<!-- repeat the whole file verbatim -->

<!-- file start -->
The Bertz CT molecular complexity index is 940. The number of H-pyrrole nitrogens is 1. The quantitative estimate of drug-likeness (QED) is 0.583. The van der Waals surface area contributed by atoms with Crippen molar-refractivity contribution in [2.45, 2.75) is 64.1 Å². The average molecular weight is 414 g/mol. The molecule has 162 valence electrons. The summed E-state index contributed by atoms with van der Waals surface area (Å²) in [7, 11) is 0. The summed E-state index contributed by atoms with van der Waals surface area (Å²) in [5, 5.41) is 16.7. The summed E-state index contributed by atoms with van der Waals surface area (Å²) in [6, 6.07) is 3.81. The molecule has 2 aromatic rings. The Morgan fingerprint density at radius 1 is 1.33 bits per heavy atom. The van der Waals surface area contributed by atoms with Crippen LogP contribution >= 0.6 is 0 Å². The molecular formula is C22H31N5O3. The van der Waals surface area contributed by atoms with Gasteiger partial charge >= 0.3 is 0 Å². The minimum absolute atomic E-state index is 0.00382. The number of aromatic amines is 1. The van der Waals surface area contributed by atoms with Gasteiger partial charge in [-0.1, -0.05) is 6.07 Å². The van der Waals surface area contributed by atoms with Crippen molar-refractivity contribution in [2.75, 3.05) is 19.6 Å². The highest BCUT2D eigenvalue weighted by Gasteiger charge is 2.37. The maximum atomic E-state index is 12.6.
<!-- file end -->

The Bertz CT molecular complexity index is 940. The number of H-pyrrole nitrogens is 1. The quantitative estimate of drug-likeness (QED) is 0.583. The van der Waals surface area contributed by atoms with Crippen molar-refractivity contribution in [2.45, 2.75) is 64.1 Å². The average molecular weight is 414 g/mol. The molecule has 162 valence electrons. The summed E-state index contributed by atoms with van der Waals surface area (Å²) in [7, 11) is 0. The summed E-state index contributed by atoms with van der Waals surface area (Å²) in [5, 5.41) is 16.7. The summed E-state index contributed by atoms with van der Waals surface area (Å²) in [6, 6.07) is 3.81. The molecule has 2 aromatic rings. The Morgan fingerprint density at radius 1 is 1.33 bits per heavy atom. The van der Waals surface area contributed by atoms with Crippen LogP contribution >= 0.6 is 0 Å². The molecular formula is C22H31N5O3. The van der Waals surface area contributed by atoms with Gasteiger partial charge >= 0.3 is 0 Å². The minimum absolute atomic E-state index is 0.00382. The number of aromatic amines is 1. The van der Waals surface area contributed by atoms with Gasteiger partial charge in [-0.1, -0.05) is 6.07 Å². The van der Waals surface area contributed by atoms with Crippen molar-refractivity contribution in [2.75, 3.05) is 19.6 Å². The highest BCUT2D eigenvalue weighted by Gasteiger charge is 2.37. The maximum atomic E-state index is 12.6.